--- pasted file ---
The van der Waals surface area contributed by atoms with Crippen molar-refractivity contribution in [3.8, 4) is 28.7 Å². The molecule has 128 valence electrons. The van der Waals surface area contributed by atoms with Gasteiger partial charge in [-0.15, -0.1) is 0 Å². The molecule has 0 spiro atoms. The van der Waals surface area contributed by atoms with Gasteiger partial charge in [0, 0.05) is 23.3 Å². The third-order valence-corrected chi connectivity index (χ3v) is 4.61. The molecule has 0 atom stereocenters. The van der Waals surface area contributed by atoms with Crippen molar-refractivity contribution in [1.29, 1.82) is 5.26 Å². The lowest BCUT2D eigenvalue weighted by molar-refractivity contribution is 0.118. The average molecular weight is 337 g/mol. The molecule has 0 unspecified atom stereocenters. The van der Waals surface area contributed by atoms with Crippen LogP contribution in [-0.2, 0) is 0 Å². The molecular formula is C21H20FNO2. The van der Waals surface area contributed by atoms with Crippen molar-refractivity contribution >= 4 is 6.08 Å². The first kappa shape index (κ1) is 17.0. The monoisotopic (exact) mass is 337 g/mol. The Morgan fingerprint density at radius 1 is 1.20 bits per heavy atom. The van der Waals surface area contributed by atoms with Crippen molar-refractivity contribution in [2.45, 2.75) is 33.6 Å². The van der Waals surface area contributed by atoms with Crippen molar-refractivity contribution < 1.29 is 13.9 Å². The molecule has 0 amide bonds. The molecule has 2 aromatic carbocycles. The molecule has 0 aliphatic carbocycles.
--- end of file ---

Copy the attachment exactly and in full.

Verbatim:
The van der Waals surface area contributed by atoms with Crippen molar-refractivity contribution in [3.8, 4) is 28.7 Å². The molecule has 128 valence electrons. The van der Waals surface area contributed by atoms with Gasteiger partial charge in [-0.15, -0.1) is 0 Å². The molecule has 0 spiro atoms. The van der Waals surface area contributed by atoms with Gasteiger partial charge in [0, 0.05) is 23.3 Å². The third-order valence-corrected chi connectivity index (χ3v) is 4.61. The molecule has 0 atom stereocenters. The van der Waals surface area contributed by atoms with Crippen molar-refractivity contribution in [1.29, 1.82) is 5.26 Å². The lowest BCUT2D eigenvalue weighted by molar-refractivity contribution is 0.118. The average molecular weight is 337 g/mol. The molecule has 0 unspecified atom stereocenters. The van der Waals surface area contributed by atoms with Crippen LogP contribution in [-0.2, 0) is 0 Å². The molecular formula is C21H20FNO2. The van der Waals surface area contributed by atoms with Crippen molar-refractivity contribution >= 4 is 6.08 Å². The first kappa shape index (κ1) is 17.0. The monoisotopic (exact) mass is 337 g/mol. The Morgan fingerprint density at radius 1 is 1.20 bits per heavy atom. The van der Waals surface area contributed by atoms with Crippen molar-refractivity contribution in [2.45, 2.75) is 33.6 Å². The van der Waals surface area contributed by atoms with Crippen molar-refractivity contribution < 1.29 is 13.9 Å². The molecule has 0 amide bonds. The molecule has 2 aromatic carbocycles. The molecule has 0 aliphatic carbocycles.